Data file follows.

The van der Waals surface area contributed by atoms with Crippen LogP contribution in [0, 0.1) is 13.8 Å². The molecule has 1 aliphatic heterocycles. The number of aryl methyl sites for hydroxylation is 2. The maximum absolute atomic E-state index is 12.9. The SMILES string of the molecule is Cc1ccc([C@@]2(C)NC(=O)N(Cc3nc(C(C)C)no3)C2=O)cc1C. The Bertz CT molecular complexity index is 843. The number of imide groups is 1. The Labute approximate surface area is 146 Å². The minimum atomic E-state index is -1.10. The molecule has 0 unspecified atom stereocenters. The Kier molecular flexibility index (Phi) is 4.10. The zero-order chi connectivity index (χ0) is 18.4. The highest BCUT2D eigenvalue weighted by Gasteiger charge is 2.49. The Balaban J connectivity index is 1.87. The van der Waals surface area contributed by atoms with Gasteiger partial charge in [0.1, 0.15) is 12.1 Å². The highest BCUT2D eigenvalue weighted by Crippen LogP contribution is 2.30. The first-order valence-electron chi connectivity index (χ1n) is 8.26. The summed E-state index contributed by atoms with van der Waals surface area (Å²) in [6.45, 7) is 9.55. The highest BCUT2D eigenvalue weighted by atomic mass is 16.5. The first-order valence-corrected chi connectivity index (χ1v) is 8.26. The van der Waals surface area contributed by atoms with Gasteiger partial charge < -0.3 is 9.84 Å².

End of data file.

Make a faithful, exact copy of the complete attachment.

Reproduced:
The van der Waals surface area contributed by atoms with Crippen LogP contribution in [0, 0.1) is 13.8 Å². The molecule has 1 aliphatic heterocycles. The number of aryl methyl sites for hydroxylation is 2. The maximum absolute atomic E-state index is 12.9. The SMILES string of the molecule is Cc1ccc([C@@]2(C)NC(=O)N(Cc3nc(C(C)C)no3)C2=O)cc1C. The Bertz CT molecular complexity index is 843. The number of imide groups is 1. The Labute approximate surface area is 146 Å². The minimum atomic E-state index is -1.10. The molecule has 0 unspecified atom stereocenters. The Kier molecular flexibility index (Phi) is 4.10. The zero-order chi connectivity index (χ0) is 18.4. The highest BCUT2D eigenvalue weighted by Gasteiger charge is 2.49. The Balaban J connectivity index is 1.87. The van der Waals surface area contributed by atoms with Gasteiger partial charge in [0.1, 0.15) is 12.1 Å². The highest BCUT2D eigenvalue weighted by Crippen LogP contribution is 2.30. The first-order valence-electron chi connectivity index (χ1n) is 8.26. The summed E-state index contributed by atoms with van der Waals surface area (Å²) in [6.45, 7) is 9.55. The highest BCUT2D eigenvalue weighted by atomic mass is 16.5. The first-order valence-corrected chi connectivity index (χ1v) is 8.26. The van der Waals surface area contributed by atoms with Gasteiger partial charge < -0.3 is 9.84 Å².